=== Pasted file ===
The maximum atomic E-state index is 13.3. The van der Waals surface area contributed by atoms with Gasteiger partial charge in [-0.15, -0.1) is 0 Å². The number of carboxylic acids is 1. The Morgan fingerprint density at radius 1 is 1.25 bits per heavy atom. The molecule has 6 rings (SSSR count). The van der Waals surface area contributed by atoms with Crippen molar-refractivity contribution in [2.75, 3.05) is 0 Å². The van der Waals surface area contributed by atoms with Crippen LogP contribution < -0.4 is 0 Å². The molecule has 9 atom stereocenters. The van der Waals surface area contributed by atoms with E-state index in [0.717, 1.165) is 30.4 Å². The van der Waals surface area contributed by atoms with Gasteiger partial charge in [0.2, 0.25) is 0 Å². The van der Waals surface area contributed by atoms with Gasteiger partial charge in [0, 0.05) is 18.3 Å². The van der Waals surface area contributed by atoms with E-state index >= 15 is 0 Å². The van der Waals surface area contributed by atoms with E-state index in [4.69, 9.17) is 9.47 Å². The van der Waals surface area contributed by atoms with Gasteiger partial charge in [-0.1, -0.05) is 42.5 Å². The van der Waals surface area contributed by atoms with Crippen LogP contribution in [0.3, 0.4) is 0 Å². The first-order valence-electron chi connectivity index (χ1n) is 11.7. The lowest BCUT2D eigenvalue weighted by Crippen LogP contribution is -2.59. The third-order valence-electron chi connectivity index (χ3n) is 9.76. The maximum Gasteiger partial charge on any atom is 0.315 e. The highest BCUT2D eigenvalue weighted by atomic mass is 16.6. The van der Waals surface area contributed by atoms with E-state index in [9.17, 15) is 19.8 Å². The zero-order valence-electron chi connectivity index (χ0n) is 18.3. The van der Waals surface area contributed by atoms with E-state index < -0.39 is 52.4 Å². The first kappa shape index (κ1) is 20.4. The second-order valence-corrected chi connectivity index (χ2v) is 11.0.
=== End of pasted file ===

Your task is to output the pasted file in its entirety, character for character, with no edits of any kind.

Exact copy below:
The maximum atomic E-state index is 13.3. The van der Waals surface area contributed by atoms with Gasteiger partial charge in [-0.15, -0.1) is 0 Å². The number of carboxylic acids is 1. The Morgan fingerprint density at radius 1 is 1.25 bits per heavy atom. The molecule has 6 rings (SSSR count). The van der Waals surface area contributed by atoms with Crippen molar-refractivity contribution in [2.75, 3.05) is 0 Å². The van der Waals surface area contributed by atoms with Crippen LogP contribution < -0.4 is 0 Å². The molecule has 9 atom stereocenters. The van der Waals surface area contributed by atoms with E-state index in [0.717, 1.165) is 30.4 Å². The van der Waals surface area contributed by atoms with Gasteiger partial charge in [0.2, 0.25) is 0 Å². The van der Waals surface area contributed by atoms with Gasteiger partial charge in [0, 0.05) is 18.3 Å². The van der Waals surface area contributed by atoms with E-state index >= 15 is 0 Å². The van der Waals surface area contributed by atoms with E-state index in [4.69, 9.17) is 9.47 Å². The van der Waals surface area contributed by atoms with Gasteiger partial charge in [-0.1, -0.05) is 42.5 Å². The van der Waals surface area contributed by atoms with Crippen LogP contribution in [0.3, 0.4) is 0 Å². The first-order valence-electron chi connectivity index (χ1n) is 11.7. The lowest BCUT2D eigenvalue weighted by Crippen LogP contribution is -2.59. The third-order valence-electron chi connectivity index (χ3n) is 9.76. The maximum Gasteiger partial charge on any atom is 0.315 e. The highest BCUT2D eigenvalue weighted by atomic mass is 16.6. The van der Waals surface area contributed by atoms with E-state index in [9.17, 15) is 19.8 Å². The zero-order valence-electron chi connectivity index (χ0n) is 18.3. The van der Waals surface area contributed by atoms with E-state index < -0.39 is 52.4 Å². The first kappa shape index (κ1) is 20.4. The second-order valence-corrected chi connectivity index (χ2v) is 11.0.